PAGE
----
My ramblings on the stuff that holds it all together
Hands-On Lab 12: Cisco Nexus 1000v Switch
This lab was very popular but I got there early this morning so didn’t have to wait – it takes you through configuring the new Cisco Nexus Virtual Switch, I was keen to understand how this works and how it integrates with vSphere.
It works as thus;
vSphere ESX is likely to ship with 3 types of virtual switch;
- vSwitch – the normal vSwitch that has always been there
- Virtual Distributed Switch – an enhanced vSwitch that can share a configuration and state across multiple ESX hosts; administered via the vSphere client (ex- VIC)
- NX1000v Virtual Switch from Cisco
The NX1000v will be included in the ESX build but is a separately licenced product which you will buy from VMware (via some kind of OEM agreement); you will enable it via a licence key and there are two components;
- VEM – Virtual Ethernet Module – runs inside the hypervisor but you don’t see it as a ‘normal’ VM – think of it in the same way as the service console is an ‘internal’ VM in ESX 3.5
- VSM – Virtual Supervisor Module – this is what you use to administer the VEM, and it’s IOS – you can use all normal Cisco IOS commands and it’s downloadable as an .OVF but it has been mentioned that it will also be available as a physical device – maybe a blade in one of the the bigger Nexus chassis?
You can only carry out basic configuration via the vSphere Client, most of it is done via the IOS CLI or your Cisco compatible configuration manager tools – it really is the same as a physical Cisco switch – just virtualized my lab had some problems which whilst the Cisco hands-on lab guys were trying to fix, port-group config was set on the vSwitch but wasn’t propagating to the vSphere UI/ESX config… they couldn’t fix it in time and I restarted the lab on an alternative machine which worked fine; this is still a pre-release implementation so it’s not suprising – but it does suggest that there is some back-end process on the VEM/VSM that synchronises configuration with ESX.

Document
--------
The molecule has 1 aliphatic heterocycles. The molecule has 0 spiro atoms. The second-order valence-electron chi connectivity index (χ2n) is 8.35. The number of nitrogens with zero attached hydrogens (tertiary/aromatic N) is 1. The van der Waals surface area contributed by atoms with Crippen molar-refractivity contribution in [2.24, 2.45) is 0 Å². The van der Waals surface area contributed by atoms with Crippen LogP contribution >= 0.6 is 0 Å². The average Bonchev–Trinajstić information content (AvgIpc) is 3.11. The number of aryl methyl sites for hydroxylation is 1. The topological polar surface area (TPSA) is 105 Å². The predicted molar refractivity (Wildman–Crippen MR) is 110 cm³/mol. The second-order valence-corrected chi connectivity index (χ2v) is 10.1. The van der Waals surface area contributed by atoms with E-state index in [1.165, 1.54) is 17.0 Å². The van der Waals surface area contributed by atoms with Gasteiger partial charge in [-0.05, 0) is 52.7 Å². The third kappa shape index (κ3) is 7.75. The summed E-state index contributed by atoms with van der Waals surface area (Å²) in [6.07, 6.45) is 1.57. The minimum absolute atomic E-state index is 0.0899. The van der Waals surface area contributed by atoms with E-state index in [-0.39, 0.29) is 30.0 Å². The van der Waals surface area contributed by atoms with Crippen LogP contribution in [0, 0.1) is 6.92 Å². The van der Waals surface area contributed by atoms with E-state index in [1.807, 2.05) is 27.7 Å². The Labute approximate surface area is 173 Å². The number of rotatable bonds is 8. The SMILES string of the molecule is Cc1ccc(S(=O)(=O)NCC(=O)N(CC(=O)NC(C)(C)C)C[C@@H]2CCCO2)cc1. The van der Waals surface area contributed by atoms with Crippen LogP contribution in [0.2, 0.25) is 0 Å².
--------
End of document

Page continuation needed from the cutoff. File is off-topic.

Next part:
the HoL walks through configuring a port group on the NX1000v and then applying advanced ACL’s to it, for example to filter RPC traffic. the UI gives quite a lot of information about port status and traffic – but most of the interface is via the IOS CLI.
All in, an interesting lab – as good as the presentation sessions were, it makes it much easier to understand *how* these things work at a practical level when you get your hands on the UI.
The basic proposition is; if you don’t have “network people” or just need basic switch capabilities then the vSwitch and vDistributed switch suit the understanding and needs of most “server people” just fine, but if you need more advanced management and configuration tools or need to have “network people” support the ESX switching infrastructure then this is the way to go.